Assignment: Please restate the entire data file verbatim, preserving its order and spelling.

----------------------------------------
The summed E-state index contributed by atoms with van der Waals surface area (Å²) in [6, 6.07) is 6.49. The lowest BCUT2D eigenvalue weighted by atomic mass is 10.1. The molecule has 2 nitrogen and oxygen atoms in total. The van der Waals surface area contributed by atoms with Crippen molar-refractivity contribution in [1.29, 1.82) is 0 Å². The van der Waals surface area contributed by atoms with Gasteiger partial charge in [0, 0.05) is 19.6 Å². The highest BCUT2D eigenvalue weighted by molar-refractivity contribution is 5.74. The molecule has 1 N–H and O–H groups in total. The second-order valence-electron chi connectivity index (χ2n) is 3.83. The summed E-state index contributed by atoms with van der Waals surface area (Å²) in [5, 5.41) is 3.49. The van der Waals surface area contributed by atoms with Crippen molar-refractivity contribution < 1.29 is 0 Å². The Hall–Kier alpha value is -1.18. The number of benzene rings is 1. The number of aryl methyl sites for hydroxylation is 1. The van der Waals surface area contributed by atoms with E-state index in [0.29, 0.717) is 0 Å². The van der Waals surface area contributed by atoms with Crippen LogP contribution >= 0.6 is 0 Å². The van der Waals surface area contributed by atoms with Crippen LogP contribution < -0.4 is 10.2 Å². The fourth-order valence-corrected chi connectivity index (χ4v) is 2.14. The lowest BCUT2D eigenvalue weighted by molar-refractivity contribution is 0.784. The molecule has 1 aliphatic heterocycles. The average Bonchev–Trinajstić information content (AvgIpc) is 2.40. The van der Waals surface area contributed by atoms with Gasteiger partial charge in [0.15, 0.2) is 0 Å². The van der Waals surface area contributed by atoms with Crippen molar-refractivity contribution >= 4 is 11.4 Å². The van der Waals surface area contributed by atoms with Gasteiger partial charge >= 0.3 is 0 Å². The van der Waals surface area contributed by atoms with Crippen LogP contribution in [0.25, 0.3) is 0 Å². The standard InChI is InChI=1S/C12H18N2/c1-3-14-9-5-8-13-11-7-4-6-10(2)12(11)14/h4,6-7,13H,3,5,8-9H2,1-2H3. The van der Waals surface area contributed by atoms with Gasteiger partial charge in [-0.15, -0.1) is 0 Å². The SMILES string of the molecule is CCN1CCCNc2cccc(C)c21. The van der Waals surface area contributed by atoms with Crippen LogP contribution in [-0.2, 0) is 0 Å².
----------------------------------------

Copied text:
The summed E-state index contributed by atoms with van der Waals surface area (Å²) in [6, 6.07) is 6.49. The lowest BCUT2D eigenvalue weighted by atomic mass is 10.1. The molecule has 2 nitrogen and oxygen atoms in total. The van der Waals surface area contributed by atoms with Crippen molar-refractivity contribution in [1.29, 1.82) is 0 Å². The van der Waals surface area contributed by atoms with Gasteiger partial charge in [0, 0.05) is 19.6 Å². The highest BCUT2D eigenvalue weighted by molar-refractivity contribution is 5.74. The molecule has 1 N–H and O–H groups in total. The second-order valence-electron chi connectivity index (χ2n) is 3.83. The summed E-state index contributed by atoms with van der Waals surface area (Å²) in [5, 5.41) is 3.49. The van der Waals surface area contributed by atoms with Crippen molar-refractivity contribution < 1.29 is 0 Å². The Hall–Kier alpha value is -1.18. The number of benzene rings is 1. The number of aryl methyl sites for hydroxylation is 1. The van der Waals surface area contributed by atoms with E-state index in [0.29, 0.717) is 0 Å². The van der Waals surface area contributed by atoms with Crippen LogP contribution >= 0.6 is 0 Å². The van der Waals surface area contributed by atoms with Crippen LogP contribution < -0.4 is 10.2 Å². The fourth-order valence-corrected chi connectivity index (χ4v) is 2.14. The lowest BCUT2D eigenvalue weighted by molar-refractivity contribution is 0.784. The molecule has 1 aliphatic heterocycles. The average Bonchev–Trinajstić information content (AvgIpc) is 2.40. The van der Waals surface area contributed by atoms with Gasteiger partial charge in [0.15, 0.2) is 0 Å². The van der Waals surface area contributed by atoms with Crippen molar-refractivity contribution >= 4 is 11.4 Å². The van der Waals surface area contributed by atoms with Gasteiger partial charge >= 0.3 is 0 Å². The van der Waals surface area contributed by atoms with Crippen LogP contribution in [0.25, 0.3) is 0 Å². The standard InChI is InChI=1S/C12H18N2/c1-3-14-9-5-8-13-11-7-4-6-10(2)12(11)14/h4,6-7,13H,3,5,8-9H2,1-2H3. The van der Waals surface area contributed by atoms with Gasteiger partial charge in [-0.15, -0.1) is 0 Å². The SMILES string of the molecule is CCN1CCCNc2cccc(C)c21. The van der Waals surface area contributed by atoms with Crippen LogP contribution in [-0.2, 0) is 0 Å².